• It has been reported that anastomoses between the bronchial and the coronary arteries can become dilated and functional in certain diseases, provoking angina pectoris through coronary steal syndrome. The condition can be treated with endovascular or surgical management. It is possible that this abnormality may be associated with hemoptysis in patients with parenchymal or vascular disease of the lung but this condition is very rare. We present the coronary CT angiographic findings of bronchial arteries arising from the left coronary artery and their treatment with transcatheter embolization for the control of massive hemoptysis.
  • Purpose. To assess the safety and effectiveness of arterial embolization in lung cancer patients with hemoptysis. Methods. Nineteen primary lung cancer patients with hemoptysis underwent bronchial artery and systemic artery embolization from April 2002 to March 2005. There were 17 men and 2 women, with a mean age of 59 years. Histologic analysis revealed squamous cell carcinoma in 10 patients and poorly differentiated adenocarcinoma in 9 patients. The amount of hemoptysis was bleeding of 25-50 ml within 24 hr in 8 patients, recurrent blood-tinged sputum in 6, and bleeding of 100 ml or more per 24 hr in 5. Embolizationmore » was done with a superselective technique using a microcatheter and polyvinyl alcohol particles to occlude the affected vessels. Results. Arterial embolization was technically successful in all patients and clinically successful in 15 patients (79%). The average number of arteries embolized was 1.2. Bronchial arteriography revealed staining (all patients), dilatation of the artery or hypervascularity (10 patients), and bronchopulmonary shunt (6 patients). The recurrence rate was 33% (5/15) and 11 patients were alive with a mean follow-up time of 148 days (30-349 days). Conclusion. Arterial embolotherapy for hemoptysis in patients with primary lung cancer is an effective, safe therapeutic modality despite the fact the vascular changes are subtle on angiography.« less
  • A 54-year-old male presented with intermittent massive hemorrhage from recurrent oropharyngeal cancer. The angiogram showed the encasements at the main trunk of the left internal carotid artery (ICA) and external carotid artery (ECA). Transcatheter arterial embolization (TAE) of the ECA with gelatin sponge particles and microcoils was performed. However, hemorrhage recurred several hours after the initial TAE. The second angiogram showed a large pseudoaneurysm of the ICA developing at the encasement on the initial angiogram. As a simple neurologic test, regional cerebral oxygenation (rSO{sub 2}) was assessed with and without manual compression of the common carotid artery (CCA). With compressionmore » of the left CCA, the rSO{sub 2} did not change. We therefore performed isolation of the pseudoaneurysm. We embolized proximally and distally to the ICA pseudoaneurysm with microcoils and the pseudoaneurysm disappeared. No major complications occurred and no massive hemorrhage recurred until death from the cancer. TAE was an effective treatment for massive hemorrhage caused by tumor invasion to ICA. Assessment of rSO{sub 2} was a simple and useful neurologic test predicting the cerebral blood flow to prevent complications of TAE.« less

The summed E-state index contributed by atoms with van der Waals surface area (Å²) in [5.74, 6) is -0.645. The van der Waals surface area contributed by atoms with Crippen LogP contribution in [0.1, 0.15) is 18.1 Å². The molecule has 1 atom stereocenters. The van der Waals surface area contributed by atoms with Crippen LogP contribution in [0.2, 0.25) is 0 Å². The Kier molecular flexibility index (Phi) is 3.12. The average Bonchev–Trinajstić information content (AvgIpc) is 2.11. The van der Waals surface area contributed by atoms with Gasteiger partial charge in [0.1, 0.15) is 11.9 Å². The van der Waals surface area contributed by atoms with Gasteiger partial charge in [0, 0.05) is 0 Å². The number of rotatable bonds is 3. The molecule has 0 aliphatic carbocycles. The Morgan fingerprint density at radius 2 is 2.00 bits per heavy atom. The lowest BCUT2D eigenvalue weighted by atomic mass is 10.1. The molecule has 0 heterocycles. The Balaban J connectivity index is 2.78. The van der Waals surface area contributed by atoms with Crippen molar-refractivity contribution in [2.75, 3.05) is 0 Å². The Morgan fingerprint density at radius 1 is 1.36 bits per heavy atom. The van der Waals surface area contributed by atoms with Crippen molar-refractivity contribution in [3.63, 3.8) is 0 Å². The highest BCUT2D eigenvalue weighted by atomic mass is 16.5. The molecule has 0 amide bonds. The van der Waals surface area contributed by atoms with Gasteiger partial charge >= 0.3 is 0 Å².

• PurposeOur experience with endovascular embolization (EVE) of the bronchial artery (BA) originating from the upper portion of the aortic arch (AA) in six patients is described.MethodsAltogether, 818 patients with hemoptysis underwent multidetector row computed tomography angiography (MDCTA) before EVE or AA angiography during EVE. Aberrant BAs originating from the upper portion of the AA were the source of massive hemoptysis in six patients (0.73 %). MDCT angiograms and/or Digital subtraction angiograms were retrospectively reviewed. Selective catheterization and embolization were performed.ResultsThe ostia of the BAs were located on the superior surface of the AA between the brachiocephalic trunk and left common carotidmore » artery in three patients, the junction of the aorta and medial surface of the left subclavian artery in two, and the posterior wall of the upper portion of the AA in one. The six BAs comprised two common trunks, three single right sides, and one single left side. The targeted vessels were successfully catheterized and embolized by a coaxial microcatheter system using polyvinyl alcohol particles. Other pathologic BAs and nonbronchial systemic arteries also were embolized. Bleeding was immediately controlled in all patients with no recurrence of hemoptysis. No procedure-related complications occurred.ConclusionsApplication of EVE of anomalous origin of BAs in patients with hemoptysis is important, as demonstrated in the six reported patients. MDCTA before EVE or AA angiography during EVE is critical to avoid missing a rare aberrant BA originating from the upper portion of the AA.« less